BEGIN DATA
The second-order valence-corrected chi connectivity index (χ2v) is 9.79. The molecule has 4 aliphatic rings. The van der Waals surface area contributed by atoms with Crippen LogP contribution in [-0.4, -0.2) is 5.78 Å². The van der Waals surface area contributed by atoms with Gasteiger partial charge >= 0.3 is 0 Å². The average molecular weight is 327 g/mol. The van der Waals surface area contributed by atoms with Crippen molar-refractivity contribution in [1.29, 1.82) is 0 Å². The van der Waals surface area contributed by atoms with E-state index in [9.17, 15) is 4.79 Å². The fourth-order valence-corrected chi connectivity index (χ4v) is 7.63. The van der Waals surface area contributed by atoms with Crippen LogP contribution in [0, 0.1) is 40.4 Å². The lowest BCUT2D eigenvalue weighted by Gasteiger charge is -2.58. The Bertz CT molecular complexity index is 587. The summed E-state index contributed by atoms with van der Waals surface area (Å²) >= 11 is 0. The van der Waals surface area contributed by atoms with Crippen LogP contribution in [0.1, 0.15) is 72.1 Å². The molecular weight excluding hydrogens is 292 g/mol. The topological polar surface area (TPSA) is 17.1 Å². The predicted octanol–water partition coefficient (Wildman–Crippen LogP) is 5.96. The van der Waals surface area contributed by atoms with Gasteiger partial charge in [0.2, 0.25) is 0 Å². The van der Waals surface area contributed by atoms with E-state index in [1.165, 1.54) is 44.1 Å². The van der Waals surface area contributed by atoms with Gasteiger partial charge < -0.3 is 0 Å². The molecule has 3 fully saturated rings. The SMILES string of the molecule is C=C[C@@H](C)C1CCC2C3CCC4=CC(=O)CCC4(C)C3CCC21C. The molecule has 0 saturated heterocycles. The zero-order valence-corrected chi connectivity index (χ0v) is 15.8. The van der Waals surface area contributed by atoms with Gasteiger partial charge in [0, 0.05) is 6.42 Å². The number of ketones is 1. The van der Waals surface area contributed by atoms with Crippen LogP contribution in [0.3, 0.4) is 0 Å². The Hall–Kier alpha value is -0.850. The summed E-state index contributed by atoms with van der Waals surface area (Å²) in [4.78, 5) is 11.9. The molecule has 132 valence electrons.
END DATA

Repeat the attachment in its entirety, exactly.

The second-order valence-corrected chi connectivity index (χ2v) is 9.79. The molecule has 4 aliphatic rings. The van der Waals surface area contributed by atoms with Crippen LogP contribution in [-0.4, -0.2) is 5.78 Å². The van der Waals surface area contributed by atoms with Gasteiger partial charge >= 0.3 is 0 Å². The average molecular weight is 327 g/mol. The van der Waals surface area contributed by atoms with Crippen molar-refractivity contribution in [1.29, 1.82) is 0 Å². The van der Waals surface area contributed by atoms with E-state index in [9.17, 15) is 4.79 Å². The fourth-order valence-corrected chi connectivity index (χ4v) is 7.63. The van der Waals surface area contributed by atoms with Crippen LogP contribution in [0, 0.1) is 40.4 Å². The lowest BCUT2D eigenvalue weighted by Gasteiger charge is -2.58. The Bertz CT molecular complexity index is 587. The summed E-state index contributed by atoms with van der Waals surface area (Å²) >= 11 is 0. The van der Waals surface area contributed by atoms with Crippen LogP contribution in [0.1, 0.15) is 72.1 Å². The molecular weight excluding hydrogens is 292 g/mol. The topological polar surface area (TPSA) is 17.1 Å². The predicted octanol–water partition coefficient (Wildman–Crippen LogP) is 5.96. The van der Waals surface area contributed by atoms with Gasteiger partial charge in [0.2, 0.25) is 0 Å². The van der Waals surface area contributed by atoms with E-state index in [1.165, 1.54) is 44.1 Å². The van der Waals surface area contributed by atoms with Gasteiger partial charge < -0.3 is 0 Å². The molecule has 3 fully saturated rings. The SMILES string of the molecule is C=C[C@@H](C)C1CCC2C3CCC4=CC(=O)CCC4(C)C3CCC21C. The molecule has 0 saturated heterocycles. The zero-order valence-corrected chi connectivity index (χ0v) is 15.8. The van der Waals surface area contributed by atoms with Gasteiger partial charge in [0, 0.05) is 6.42 Å². The number of ketones is 1. The van der Waals surface area contributed by atoms with Crippen LogP contribution in [0.3, 0.4) is 0 Å². The Hall–Kier alpha value is -0.850. The summed E-state index contributed by atoms with van der Waals surface area (Å²) in [4.78, 5) is 11.9. The molecule has 132 valence electrons.